• So… how does the response to Covid-19 relate to H1N1 swine flu? I keep hearing this comparison to SARS and MERS but talk about H1N1 in 2009 is avoided. Why?

    • Nobody wants to talk about 2009 H1N1 because it started out with a huge amount of fear, but by the time it had spread around the world, it statistically didn’t kill any more people than a typical seasonal flu.

      Note that 2009 H1N1 had more things going for it – we had approved vaccines and antivirals (for other H1N1 strains, not that one) at the time. On the other hand, it was more concerning because it tended to hit children the hardest. Early on it had shown quite the ability to overwhelm medical systems when left unchecked, and did so in Mexico. But it just sort of fizzled out as it went pandemic.

      I do worry about overreaction. Enforced social distancing regulations (requirements on companies for both their workers and customers) are one thing. But enforcing mass lockdowns and shutting down the global economy (mass unemployment, mass bankruptcies of companies, huge government indebtedness trying to prop things up, etc) is an entirely different thing. If the disease doesn’t hit hard enough, there’s going to be a huge backlash, and I worry about that. COVID-19 certainly can – like 2009 H1N1 – overwhelm medical systems when no action is taken. But how much action is too much?

  • I don’t have any better answer than anyone else what is the best approach. I believe for a short time (a month maybe?) we need to basically shut down the economy by staying away from work, etc. But the idea being floated by the medical profession we need to shut things down, shelter in place, etc. for 12 to 18 months is crazy. If something can’t happen, it won’t. And that won’t happen.
    Doing something like that would undo the economic progress of the last decade or more. People need to eat, to live, to work. Where will the money come from to fund everyone who loses his or her job, or who’s life savings have been wiped out, whose retirement will now be delayed for many years, or the pension funds that will be wildly undefunded? What would we say to our young people, who will be be looking at 25% unemployment rates, maybe more if you count under-employment? Everyone says the governments of the world can provide fiscal or monetary stimulus. Really, to keep the world economy from collapsing for as long as 12 to 18 months? Where are these governments going to get the money? They won’t able to borrow the money if the real economy has ground to a halt and everyone is hoarding cash. They won’t be able to raise taxes enough to transfer the money from one pot to another because incomes will collapse and wealth is tied up in assets (houses, businesses, stocks and bonds) that will have collapsed in value and be much more illiquid than they are even now.

    • Money is essentially a fiction. It is not a primary concern. The true concern is a drop in the output of goods and services. If people aren’t working, the real issue is not that they aren’t earning money (which isn’t real). It’s that they aren’t producing anything. Things like food and useable energy, which ARE real.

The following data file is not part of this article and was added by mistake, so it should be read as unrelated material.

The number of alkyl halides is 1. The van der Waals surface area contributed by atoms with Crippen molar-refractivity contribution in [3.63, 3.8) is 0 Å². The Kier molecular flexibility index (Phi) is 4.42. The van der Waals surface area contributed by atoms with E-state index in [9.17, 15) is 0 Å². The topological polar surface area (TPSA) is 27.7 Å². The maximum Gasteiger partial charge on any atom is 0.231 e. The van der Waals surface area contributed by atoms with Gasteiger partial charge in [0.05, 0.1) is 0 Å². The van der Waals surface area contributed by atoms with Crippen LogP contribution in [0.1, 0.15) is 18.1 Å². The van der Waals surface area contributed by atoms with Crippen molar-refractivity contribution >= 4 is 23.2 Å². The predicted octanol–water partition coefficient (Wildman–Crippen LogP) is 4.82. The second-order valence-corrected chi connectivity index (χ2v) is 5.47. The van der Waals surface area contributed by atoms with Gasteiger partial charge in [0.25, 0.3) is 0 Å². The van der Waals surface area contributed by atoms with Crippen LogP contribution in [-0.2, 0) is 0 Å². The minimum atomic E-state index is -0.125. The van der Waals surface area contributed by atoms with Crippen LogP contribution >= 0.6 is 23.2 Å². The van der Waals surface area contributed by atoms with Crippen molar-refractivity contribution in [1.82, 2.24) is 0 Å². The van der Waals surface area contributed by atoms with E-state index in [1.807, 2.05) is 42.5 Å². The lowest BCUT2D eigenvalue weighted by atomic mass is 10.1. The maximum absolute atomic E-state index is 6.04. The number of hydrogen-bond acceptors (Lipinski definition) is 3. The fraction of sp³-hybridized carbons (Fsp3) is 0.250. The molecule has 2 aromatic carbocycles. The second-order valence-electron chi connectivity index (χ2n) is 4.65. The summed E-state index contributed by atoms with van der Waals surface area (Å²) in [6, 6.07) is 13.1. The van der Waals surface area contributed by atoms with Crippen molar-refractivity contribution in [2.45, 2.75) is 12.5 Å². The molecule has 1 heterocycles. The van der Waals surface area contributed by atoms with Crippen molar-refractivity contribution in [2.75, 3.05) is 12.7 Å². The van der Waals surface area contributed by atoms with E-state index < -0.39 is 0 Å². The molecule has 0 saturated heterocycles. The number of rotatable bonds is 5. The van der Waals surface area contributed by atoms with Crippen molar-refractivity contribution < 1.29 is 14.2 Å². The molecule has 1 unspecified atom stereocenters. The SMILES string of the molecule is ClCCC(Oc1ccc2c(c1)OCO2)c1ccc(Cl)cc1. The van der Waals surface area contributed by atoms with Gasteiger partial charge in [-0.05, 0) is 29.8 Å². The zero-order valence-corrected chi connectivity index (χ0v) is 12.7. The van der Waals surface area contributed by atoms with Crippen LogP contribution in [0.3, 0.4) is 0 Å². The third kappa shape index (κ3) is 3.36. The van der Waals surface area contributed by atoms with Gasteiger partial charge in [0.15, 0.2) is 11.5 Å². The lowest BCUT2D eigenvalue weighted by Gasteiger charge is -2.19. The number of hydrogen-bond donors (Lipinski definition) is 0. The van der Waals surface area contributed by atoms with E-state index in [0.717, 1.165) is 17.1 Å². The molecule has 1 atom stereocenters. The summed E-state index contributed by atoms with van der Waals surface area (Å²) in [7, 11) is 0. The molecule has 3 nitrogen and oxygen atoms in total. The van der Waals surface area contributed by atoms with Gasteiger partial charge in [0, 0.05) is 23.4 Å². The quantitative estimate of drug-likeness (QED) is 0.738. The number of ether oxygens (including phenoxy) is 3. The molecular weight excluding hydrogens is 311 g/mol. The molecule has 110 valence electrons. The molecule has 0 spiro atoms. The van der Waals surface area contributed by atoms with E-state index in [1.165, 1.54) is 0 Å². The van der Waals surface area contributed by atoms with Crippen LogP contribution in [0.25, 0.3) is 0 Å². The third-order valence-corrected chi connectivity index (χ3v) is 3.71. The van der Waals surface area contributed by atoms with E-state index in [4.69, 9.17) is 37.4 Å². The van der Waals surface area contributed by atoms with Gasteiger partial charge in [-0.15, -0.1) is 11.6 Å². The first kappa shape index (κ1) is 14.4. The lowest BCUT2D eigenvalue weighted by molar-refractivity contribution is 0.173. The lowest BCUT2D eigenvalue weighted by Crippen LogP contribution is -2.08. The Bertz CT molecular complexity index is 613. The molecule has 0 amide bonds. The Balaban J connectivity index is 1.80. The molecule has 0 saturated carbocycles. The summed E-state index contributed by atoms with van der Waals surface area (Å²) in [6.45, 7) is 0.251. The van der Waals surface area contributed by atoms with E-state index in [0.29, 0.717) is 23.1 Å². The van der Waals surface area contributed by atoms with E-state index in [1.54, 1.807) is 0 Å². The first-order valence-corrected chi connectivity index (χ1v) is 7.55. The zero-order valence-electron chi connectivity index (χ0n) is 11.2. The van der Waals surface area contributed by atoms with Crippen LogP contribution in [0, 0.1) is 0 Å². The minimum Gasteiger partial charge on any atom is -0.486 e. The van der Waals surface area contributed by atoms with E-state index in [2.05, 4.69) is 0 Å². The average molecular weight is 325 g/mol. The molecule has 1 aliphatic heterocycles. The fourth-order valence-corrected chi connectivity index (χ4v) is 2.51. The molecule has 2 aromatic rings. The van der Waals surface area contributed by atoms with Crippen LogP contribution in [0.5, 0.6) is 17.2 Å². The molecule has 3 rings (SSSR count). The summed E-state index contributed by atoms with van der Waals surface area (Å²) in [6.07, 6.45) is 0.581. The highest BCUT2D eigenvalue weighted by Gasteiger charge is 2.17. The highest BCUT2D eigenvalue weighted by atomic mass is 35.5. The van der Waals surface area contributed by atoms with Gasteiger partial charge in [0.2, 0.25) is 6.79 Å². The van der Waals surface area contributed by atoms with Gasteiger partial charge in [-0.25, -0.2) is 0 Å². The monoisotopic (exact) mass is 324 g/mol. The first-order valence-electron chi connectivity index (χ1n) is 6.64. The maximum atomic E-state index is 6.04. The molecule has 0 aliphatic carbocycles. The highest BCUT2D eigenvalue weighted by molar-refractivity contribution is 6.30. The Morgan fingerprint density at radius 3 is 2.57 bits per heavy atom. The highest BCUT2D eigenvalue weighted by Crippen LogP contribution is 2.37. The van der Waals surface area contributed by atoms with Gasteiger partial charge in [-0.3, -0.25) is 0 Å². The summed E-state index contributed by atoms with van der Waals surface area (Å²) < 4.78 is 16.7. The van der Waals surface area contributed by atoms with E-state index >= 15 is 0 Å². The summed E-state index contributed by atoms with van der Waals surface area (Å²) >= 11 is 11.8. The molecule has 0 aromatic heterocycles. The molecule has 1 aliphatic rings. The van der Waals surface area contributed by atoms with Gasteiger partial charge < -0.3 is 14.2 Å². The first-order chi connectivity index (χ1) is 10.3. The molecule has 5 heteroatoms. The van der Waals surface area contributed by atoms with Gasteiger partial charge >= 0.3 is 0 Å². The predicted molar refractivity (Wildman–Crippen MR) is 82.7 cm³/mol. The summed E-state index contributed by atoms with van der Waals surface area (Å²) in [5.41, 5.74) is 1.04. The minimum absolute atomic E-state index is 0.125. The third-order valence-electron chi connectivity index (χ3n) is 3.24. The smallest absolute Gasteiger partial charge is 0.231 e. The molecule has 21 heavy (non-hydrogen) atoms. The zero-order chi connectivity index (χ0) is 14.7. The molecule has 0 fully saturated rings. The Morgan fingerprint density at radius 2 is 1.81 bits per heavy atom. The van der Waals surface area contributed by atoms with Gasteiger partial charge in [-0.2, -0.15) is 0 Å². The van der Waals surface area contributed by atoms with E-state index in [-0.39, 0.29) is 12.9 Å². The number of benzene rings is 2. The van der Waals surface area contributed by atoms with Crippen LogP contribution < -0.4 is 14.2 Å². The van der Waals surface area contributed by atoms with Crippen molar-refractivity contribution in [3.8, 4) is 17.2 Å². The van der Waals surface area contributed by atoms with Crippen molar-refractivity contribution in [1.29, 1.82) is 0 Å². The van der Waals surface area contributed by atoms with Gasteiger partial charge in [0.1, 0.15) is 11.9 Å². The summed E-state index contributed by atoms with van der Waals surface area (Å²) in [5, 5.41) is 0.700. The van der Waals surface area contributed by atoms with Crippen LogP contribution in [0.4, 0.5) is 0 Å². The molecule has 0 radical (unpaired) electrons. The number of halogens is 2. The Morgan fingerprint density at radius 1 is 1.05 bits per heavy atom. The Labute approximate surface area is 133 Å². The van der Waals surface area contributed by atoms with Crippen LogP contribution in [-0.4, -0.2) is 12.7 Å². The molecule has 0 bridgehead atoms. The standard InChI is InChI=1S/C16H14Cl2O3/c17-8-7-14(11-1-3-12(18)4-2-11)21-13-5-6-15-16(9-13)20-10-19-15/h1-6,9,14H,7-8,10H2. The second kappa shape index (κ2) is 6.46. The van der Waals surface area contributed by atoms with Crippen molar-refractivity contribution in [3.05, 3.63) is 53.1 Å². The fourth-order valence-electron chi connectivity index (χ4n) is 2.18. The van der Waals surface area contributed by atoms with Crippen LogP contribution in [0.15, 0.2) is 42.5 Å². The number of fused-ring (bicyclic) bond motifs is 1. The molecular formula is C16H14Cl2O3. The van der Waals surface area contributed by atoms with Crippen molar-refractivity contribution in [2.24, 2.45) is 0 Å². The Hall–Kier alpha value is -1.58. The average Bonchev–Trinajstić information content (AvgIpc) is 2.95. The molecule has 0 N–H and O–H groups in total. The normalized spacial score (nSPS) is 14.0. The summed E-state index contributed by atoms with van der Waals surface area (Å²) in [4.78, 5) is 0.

• Money is an IOU on human labour. Actual goods and services all trace back 100% to human labour. If you shut down the economy, you shut down the supply of goods and services.

      The concept of shutting down the economy for 12-18 months is ludicrous nonsense that anyone who says it should be embarrassed to have the words come out of their mouths. That’s effectively saying, “Let’s all go Mad Max and have a large portion of the planet die.”

      And it’s a nonsensical notion that it’s required to fight the disease, period. China extended its Lunar New Year holiday by a single week, then reopened outside of Wuhan (Wuhan has been steadily opening since then). South Korea has continued operating while eradicating the disease. Taiwan too had early infections, and on and on. Many countries in Asia have successfully dealt with the disease without turning off their economies for a year and a half, by imposing tighter social distancing and sterilizations requirements on employees and customers. This western notion of “It’s either do-nothing or shut-down-the-entire-planet” is unbelievably harmful.

      Even in places that took the do-nothing route, like Italy…. yes, it’s terrible that several hundred people per day have died there. But on a *normal March day* in Italy, a couple *thousand* people die. COVID-19 is not the be-all end-all cause of mortality, *even in countries that do nothing whatsoever until it’s too late*. And everyone has a price on their head – an actuarial cost of life, because in countless fields, the more money you spend, the more lives you save, from all of the various causes that end up killing people (both medical and nonmedical). If you crash the global economy and rob the money supply, forcing a decrease in the price on everyone’s head, you’re going to spike the non-COVID deaths.

      And this is all ignoring the *side consequences* of locking everyone indoors – reduced exercise, increased depression / suicide / substance abuse, likely greater marital conflict / divorce rates, people putting off things that really shouldn’t be put off (critical maintenance, treatment for serious non-COVID medical issues, etc) and so on.